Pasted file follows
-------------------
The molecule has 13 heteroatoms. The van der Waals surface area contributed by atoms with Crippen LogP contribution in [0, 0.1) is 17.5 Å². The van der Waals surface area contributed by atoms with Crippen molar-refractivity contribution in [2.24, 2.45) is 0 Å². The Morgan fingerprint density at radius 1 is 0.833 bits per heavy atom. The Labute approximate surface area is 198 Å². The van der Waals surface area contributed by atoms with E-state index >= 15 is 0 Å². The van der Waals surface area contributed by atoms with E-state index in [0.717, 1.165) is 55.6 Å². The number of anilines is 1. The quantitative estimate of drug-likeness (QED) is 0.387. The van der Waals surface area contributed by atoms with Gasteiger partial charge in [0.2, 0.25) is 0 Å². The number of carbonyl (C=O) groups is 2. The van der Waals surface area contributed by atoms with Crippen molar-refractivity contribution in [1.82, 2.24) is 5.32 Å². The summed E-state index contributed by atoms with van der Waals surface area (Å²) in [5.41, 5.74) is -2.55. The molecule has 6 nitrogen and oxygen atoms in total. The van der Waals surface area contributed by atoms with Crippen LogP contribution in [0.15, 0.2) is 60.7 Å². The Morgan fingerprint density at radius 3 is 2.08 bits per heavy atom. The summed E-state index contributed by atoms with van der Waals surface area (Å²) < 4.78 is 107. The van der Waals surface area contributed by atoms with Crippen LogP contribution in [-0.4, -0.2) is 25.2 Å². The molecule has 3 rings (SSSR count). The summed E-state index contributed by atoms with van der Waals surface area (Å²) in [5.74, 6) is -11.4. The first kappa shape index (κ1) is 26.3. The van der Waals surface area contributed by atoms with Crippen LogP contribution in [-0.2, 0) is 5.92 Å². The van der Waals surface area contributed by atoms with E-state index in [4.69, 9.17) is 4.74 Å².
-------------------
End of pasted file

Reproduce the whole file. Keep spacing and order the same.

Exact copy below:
The molecule has 13 heteroatoms. The van der Waals surface area contributed by atoms with Crippen LogP contribution in [0, 0.1) is 17.5 Å². The van der Waals surface area contributed by atoms with Crippen molar-refractivity contribution in [2.24, 2.45) is 0 Å². The Morgan fingerprint density at radius 1 is 0.833 bits per heavy atom. The Labute approximate surface area is 198 Å². The van der Waals surface area contributed by atoms with E-state index >= 15 is 0 Å². The van der Waals surface area contributed by atoms with E-state index in [0.717, 1.165) is 55.6 Å². The number of anilines is 1. The quantitative estimate of drug-likeness (QED) is 0.387. The van der Waals surface area contributed by atoms with Gasteiger partial charge in [0.2, 0.25) is 0 Å². The number of carbonyl (C=O) groups is 2. The van der Waals surface area contributed by atoms with Crippen molar-refractivity contribution in [1.82, 2.24) is 5.32 Å². The summed E-state index contributed by atoms with van der Waals surface area (Å²) in [5.41, 5.74) is -2.55. The molecule has 6 nitrogen and oxygen atoms in total. The van der Waals surface area contributed by atoms with Crippen LogP contribution in [0.15, 0.2) is 60.7 Å². The Morgan fingerprint density at radius 3 is 2.08 bits per heavy atom. The summed E-state index contributed by atoms with van der Waals surface area (Å²) < 4.78 is 107. The van der Waals surface area contributed by atoms with Crippen LogP contribution in [-0.4, -0.2) is 25.2 Å². The molecule has 3 rings (SSSR count). The summed E-state index contributed by atoms with van der Waals surface area (Å²) in [5.74, 6) is -11.4. The first kappa shape index (κ1) is 26.3. The van der Waals surface area contributed by atoms with Crippen LogP contribution in [-0.2, 0) is 5.92 Å². The van der Waals surface area contributed by atoms with E-state index in [4.69, 9.17) is 4.74 Å².